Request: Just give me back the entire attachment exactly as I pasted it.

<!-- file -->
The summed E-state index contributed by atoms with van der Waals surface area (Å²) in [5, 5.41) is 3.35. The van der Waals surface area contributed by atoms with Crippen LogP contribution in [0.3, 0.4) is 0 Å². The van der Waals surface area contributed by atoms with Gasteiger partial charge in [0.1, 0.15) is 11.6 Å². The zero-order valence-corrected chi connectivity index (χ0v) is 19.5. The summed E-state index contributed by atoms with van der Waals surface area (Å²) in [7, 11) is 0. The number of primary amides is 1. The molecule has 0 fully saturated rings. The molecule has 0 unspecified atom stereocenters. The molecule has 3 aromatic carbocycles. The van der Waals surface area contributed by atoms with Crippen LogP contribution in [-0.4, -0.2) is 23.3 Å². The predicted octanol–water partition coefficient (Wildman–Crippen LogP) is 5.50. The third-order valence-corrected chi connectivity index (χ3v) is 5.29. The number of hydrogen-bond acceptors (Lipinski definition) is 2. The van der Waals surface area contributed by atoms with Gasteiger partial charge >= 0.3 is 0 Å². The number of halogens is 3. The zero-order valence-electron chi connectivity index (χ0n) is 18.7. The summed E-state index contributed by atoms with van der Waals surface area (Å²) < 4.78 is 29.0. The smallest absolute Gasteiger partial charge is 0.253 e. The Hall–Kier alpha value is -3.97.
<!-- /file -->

The summed E-state index contributed by atoms with van der Waals surface area (Å²) in [5, 5.41) is 3.35. The van der Waals surface area contributed by atoms with Crippen LogP contribution in [0.3, 0.4) is 0 Å². The van der Waals surface area contributed by atoms with Gasteiger partial charge in [0.1, 0.15) is 11.6 Å². The zero-order valence-corrected chi connectivity index (χ0v) is 19.5. The summed E-state index contributed by atoms with van der Waals surface area (Å²) in [7, 11) is 0. The number of primary amides is 1. The molecule has 0 fully saturated rings. The molecule has 0 unspecified atom stereocenters. The molecule has 3 aromatic carbocycles. The van der Waals surface area contributed by atoms with Crippen LogP contribution in [-0.4, -0.2) is 23.3 Å². The predicted octanol–water partition coefficient (Wildman–Crippen LogP) is 5.50. The third-order valence-corrected chi connectivity index (χ3v) is 5.29. The number of hydrogen-bond acceptors (Lipinski definition) is 2. The van der Waals surface area contributed by atoms with Gasteiger partial charge >= 0.3 is 0 Å². The number of halogens is 3. The zero-order valence-electron chi connectivity index (χ0n) is 18.7. The summed E-state index contributed by atoms with van der Waals surface area (Å²) < 4.78 is 29.0. The smallest absolute Gasteiger partial charge is 0.253 e. The Hall–Kier alpha value is -3.97.